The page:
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NASA Seeking Amino Acids on Nearby Asteroid; Findings May Help to Understand How Elementary Life Develops


Depiction of the Osiris-Rex module
Source: Phys.org
Thursday, September 8th, NASA launched their Osiris-Rex spacecraft on a one billion dollar, 4.4 billion mile voyage to Bennu, a nearby asteroid discovered in 1999. NASA hopes that the 7-year journey will not only further their understanding of the planet-forming process, but also provide context for the evolution of life on Earth.

Bennu's organic compounds could explain how life on Earth evolved
By studying the organic compounds that have been identified on Bennu, NASA seeks to better understand how organic structures evolve and complicate in a "lifeless" environment. Their findings will help to elucidate the way that organic compounds might have evolved on Earth in the early stages of the development of life. Osiris-Rex is equipped to gather Bennu's carbon-rich resources and return with several pounds of amino acids, to be thoroughly analyzed in 2023.



NASA building on the findings of European Space Agency's Rosetta Spacecraft
Marooned Philae probe finally discovered after two years
Source: Spaceflightnow.com
The departure of Osiris-Rex comes a short two years after the landing of European Space Agency's Rosetta spacecraft. When Rosetta reached comet 67P/C-G in late 2014, it brought the world unprecedented findings of ice and organic compounds. However, the mission came to an untimely end when the lander module Philae went into hibernation after unanticipated difficulties landing. The module bounced off the surface of the comet and tumbled into a crevice, preventing the solar panels from maintaining electrical power.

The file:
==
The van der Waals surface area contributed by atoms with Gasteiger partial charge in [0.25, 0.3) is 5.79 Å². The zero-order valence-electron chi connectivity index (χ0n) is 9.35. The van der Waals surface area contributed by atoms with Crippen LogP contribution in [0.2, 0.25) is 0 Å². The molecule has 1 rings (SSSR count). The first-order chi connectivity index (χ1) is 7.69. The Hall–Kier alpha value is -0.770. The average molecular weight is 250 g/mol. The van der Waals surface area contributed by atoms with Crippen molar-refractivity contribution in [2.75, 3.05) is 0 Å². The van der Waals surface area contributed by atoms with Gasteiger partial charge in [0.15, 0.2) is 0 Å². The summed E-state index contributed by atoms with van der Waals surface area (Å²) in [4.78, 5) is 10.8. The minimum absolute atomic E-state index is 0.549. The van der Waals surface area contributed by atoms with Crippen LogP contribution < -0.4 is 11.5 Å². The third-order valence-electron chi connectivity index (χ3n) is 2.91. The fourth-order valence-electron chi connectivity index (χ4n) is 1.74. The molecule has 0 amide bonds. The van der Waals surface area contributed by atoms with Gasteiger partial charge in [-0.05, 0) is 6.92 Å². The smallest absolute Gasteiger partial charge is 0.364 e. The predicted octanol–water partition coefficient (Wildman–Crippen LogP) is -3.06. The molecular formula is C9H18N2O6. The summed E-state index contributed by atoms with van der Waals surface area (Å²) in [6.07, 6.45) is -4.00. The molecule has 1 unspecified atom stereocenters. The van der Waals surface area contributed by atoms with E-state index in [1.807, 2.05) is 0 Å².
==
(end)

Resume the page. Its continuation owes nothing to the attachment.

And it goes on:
Osiris-Rex is expected to build on the discoveries of Philae, investigating the exciting possibilities of advanced organic compounds in deep space. However, Osiris-Rex is unique in that it will actually return to Earth with the desired organic compounds. While certainly a more ambitious prospect, this will afford NASA the opportunity to test the compounds far more extensively, yielding more varied and useful results.

Future missions could face jeopardy due to dwindling budget
Today is truly the age of space exploration, with unique findings being made annually. However, this renaissance may be endangered due to shifts in NASA's budget. According to President Obama's 2016 budget request, NASA's exploration systems would receive $3.3 billion in the proposal, down nearly $700 million from the anticipated budget. Mary Dittmar, executive director of the Coalition for Deep Space Exploration, has gone on to say "this proposed budget falls well short of the investment needed to support NASA's exploration missions." If such a trend continues, the future could very well see the termination of such ambitious and ground-breaking projects such as Osiris-Rex. What do you think? Does NASA deserve a larger budget?


Source: Wikipedia.org/wiki/Budget_of_NASA
NASA has long been a mainstay for politicians, who take advantage of its popularity with the public in order to garner support. However, the promised budget increases are always modest, and can rarely keep pace with the growing federal budget. In fact, NASA's budget with respect to the federal budget has seen a steady decline for over a decade. Many experts such as Dittmar fear that events like the recent launch of Osiris-Rex might go from being a scientific headline to a rare indulgence of innovation. As NASA's annual budget is finalized, it will be interesting to see where the budget finally lands. Perhaps there is more riding on Osiris-Rex than just a few precious pounds of organic compounds.

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